Local authorities and Skills Development Scotland (SDS) will receive the funding to support existing services, including those delivered by the third sector.
It is the first stream of funding released under the Employability Strategic Interventions (SIs) as part of the European Social Fund (ESF) programme for 2014 – 2020.
The funding aims to help those who have had difficulty getting into work to increase their skills and find employment.
Cabinet Secretary for Infrastructure Keith Brown said:
We are committed to supporting people in their efforts to find viable, quality employment, and in order to do this we need to remove any barriers that people may face in trying to enter the labour market.
The funding will be available to a broad range of organisations and projects, and will help to widen access to employment, particularly for the long-term unemployed and for people facing multiple employment barriers.
As the economy grows, we must ensure that everyone is able to benefit from our success. We will continue to use all of the powers we have at our disposal to grow the economy, increase employment, lower unemployment and remove barriers to the labour market.
Cabinet Secretary for Fair Work, Skills and Training Roseanna Cunningham said:
The latest labour market statistics showed a further decrease in unemployment levels, but we have been clear that we need to do more for those with barriers to finding a job.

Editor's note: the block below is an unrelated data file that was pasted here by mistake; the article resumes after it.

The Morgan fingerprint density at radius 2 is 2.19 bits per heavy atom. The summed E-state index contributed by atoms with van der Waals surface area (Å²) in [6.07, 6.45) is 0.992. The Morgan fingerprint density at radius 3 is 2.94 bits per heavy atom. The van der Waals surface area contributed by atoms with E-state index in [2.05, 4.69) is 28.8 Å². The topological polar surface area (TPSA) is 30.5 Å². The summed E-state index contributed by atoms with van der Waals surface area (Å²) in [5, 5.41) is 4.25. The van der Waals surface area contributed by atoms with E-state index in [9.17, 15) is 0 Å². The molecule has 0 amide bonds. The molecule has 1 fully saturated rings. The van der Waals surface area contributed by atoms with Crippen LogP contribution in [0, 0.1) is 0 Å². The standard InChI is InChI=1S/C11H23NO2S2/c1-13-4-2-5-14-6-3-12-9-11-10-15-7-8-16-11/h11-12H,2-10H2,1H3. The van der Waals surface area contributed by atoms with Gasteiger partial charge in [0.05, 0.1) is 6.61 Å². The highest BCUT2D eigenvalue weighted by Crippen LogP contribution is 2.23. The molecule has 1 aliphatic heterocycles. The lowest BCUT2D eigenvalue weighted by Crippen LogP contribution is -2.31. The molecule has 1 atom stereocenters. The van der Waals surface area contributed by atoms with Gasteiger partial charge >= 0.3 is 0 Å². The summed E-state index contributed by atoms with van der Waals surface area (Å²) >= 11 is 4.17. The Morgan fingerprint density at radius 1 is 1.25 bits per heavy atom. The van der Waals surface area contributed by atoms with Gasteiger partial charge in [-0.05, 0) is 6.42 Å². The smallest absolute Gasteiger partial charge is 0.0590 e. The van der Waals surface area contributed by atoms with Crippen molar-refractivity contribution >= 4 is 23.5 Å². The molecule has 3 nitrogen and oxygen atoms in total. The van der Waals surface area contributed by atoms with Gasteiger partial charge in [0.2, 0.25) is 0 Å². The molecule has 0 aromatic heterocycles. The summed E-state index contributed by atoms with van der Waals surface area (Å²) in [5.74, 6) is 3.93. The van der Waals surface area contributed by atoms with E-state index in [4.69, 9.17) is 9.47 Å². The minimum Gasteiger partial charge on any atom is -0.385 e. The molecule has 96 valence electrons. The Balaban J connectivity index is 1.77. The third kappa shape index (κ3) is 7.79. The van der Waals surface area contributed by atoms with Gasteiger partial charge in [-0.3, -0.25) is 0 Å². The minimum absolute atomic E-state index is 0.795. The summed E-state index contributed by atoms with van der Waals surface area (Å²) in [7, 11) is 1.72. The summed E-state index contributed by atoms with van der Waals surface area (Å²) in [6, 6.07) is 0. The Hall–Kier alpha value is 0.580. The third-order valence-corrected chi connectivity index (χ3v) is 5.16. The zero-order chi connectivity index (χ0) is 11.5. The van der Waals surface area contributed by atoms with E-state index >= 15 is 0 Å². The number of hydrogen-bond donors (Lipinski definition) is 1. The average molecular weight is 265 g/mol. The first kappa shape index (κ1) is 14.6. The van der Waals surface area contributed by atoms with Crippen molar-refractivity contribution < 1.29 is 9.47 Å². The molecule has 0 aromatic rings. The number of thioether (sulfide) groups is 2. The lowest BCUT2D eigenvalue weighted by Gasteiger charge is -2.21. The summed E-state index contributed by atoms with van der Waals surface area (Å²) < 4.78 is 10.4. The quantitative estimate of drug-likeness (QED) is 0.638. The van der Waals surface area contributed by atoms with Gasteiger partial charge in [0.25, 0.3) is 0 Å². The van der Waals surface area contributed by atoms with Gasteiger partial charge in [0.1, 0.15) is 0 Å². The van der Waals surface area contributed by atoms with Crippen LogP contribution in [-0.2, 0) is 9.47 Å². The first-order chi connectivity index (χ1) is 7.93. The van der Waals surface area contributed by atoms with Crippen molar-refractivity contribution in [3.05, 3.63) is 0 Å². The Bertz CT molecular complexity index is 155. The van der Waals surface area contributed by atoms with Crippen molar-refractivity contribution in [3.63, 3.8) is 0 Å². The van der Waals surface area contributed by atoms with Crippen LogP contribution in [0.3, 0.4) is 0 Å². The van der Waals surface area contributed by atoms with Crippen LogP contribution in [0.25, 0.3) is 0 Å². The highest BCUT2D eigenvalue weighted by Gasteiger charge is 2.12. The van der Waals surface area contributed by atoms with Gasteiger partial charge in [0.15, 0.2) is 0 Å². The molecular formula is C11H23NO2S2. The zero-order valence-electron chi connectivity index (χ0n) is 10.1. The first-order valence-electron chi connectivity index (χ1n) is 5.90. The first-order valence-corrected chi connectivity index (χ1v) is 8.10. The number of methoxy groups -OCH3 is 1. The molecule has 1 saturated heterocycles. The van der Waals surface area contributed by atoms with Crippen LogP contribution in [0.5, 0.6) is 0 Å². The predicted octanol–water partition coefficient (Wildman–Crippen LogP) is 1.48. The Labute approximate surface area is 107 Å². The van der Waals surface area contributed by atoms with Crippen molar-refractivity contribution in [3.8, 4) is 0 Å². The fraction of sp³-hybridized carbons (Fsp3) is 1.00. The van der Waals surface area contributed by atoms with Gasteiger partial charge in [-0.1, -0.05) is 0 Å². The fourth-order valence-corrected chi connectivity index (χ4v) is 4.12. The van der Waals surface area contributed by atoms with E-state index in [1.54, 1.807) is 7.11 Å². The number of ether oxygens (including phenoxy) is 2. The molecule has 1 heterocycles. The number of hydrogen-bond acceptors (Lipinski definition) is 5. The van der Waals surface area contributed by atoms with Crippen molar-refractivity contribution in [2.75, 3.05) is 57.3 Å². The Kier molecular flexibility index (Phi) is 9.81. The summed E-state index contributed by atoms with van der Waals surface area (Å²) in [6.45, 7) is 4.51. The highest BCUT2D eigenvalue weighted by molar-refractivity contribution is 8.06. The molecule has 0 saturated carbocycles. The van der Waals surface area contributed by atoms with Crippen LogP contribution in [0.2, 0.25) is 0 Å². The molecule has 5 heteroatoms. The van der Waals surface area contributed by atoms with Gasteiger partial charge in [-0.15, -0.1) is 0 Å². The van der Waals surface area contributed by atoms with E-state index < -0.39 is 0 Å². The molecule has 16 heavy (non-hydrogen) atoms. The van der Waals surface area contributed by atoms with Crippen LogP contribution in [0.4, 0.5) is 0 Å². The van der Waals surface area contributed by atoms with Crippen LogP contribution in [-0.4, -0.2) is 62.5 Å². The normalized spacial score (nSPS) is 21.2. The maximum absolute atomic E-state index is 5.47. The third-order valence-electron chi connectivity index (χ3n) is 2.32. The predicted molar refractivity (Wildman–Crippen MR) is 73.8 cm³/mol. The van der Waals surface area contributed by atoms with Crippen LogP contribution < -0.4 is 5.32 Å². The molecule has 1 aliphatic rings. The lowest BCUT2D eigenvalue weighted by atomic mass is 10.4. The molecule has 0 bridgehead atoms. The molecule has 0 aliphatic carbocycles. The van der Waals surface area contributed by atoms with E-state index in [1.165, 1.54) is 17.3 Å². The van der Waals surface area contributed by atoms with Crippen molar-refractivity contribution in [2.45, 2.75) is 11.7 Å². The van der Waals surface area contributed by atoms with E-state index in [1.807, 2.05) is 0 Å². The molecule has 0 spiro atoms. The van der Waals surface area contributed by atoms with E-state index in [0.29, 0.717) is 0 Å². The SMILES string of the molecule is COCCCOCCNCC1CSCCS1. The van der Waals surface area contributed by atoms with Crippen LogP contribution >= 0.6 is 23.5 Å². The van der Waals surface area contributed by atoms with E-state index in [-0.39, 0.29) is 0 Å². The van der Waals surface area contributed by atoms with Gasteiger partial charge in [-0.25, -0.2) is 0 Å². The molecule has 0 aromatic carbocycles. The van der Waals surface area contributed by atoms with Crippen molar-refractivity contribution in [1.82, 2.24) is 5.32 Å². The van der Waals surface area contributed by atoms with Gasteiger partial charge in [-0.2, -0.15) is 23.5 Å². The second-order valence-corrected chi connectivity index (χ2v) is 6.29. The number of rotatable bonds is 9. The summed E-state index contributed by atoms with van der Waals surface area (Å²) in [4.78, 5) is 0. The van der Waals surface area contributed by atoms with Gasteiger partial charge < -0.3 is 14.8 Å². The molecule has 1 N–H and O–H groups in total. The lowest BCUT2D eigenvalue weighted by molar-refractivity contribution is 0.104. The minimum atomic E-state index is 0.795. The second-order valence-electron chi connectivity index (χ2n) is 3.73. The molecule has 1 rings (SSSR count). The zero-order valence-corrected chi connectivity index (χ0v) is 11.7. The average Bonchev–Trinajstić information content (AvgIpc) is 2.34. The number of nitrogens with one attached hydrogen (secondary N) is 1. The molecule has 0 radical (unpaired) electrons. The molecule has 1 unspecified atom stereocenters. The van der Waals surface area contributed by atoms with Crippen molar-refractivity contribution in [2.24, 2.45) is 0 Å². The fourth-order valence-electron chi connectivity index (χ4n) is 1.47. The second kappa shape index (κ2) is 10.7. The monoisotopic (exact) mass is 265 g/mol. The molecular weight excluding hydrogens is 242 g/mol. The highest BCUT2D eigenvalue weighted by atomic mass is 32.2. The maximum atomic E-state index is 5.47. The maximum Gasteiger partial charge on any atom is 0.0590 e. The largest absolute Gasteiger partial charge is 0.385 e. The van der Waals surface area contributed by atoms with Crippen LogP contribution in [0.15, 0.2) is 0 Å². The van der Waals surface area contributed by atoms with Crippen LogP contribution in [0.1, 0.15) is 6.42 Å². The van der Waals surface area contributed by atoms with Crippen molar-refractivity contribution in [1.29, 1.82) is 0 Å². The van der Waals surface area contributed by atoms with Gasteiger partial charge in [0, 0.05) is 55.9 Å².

A key part of our youth employment strategy is to break down those barriers and earlier this year we announced £10 million to fund Scotland Employer Recruitment Incentive that will encourage employers to recruit some of Scotland’s most vulnerable young people and £302,500 to fund in work support that will help sustain individuals in those jobs. Today’s announcement is another welcome step to helping people find – and stay in – work.
In less than two years, new powers to provide employment support for the disabled and those at risk of long term unemployment, including the current Work Programme and Work Choice services, will be devolved to Scotland. The Scottish Government is actively seeking views on how these services could work in 2017. We need to know what works and what doesn’t from the people who use these services and those who support them, and we would encourage all those who have experienced them to contribute. Services for those long-term unemployed and facing barriers to work will continue to play a vital role.
Among the organisations which could benefit from the funding is IntoWork in Edinburgh, which provides support for disabled people seeking employment.
Into Work received £250,000 under the 2007 – 13 European Social Fund programme.
David Bain, Into Work Client Services Manager, said:
IntoWork has been fortunate to have received significant support from the European Social Fund over many years enabling us to support hundreds of disabled jobseekers into work. As part of Edinburgh Council’s new “All in Edinburgh” supported employment consortium, we will help many more people into jobs often denied them in the past because of multiple barriers outwith their control. We look forward to working with our partners and funders to help deliver real change to those whose goal is simply to be active in the employment landscape like anyone else.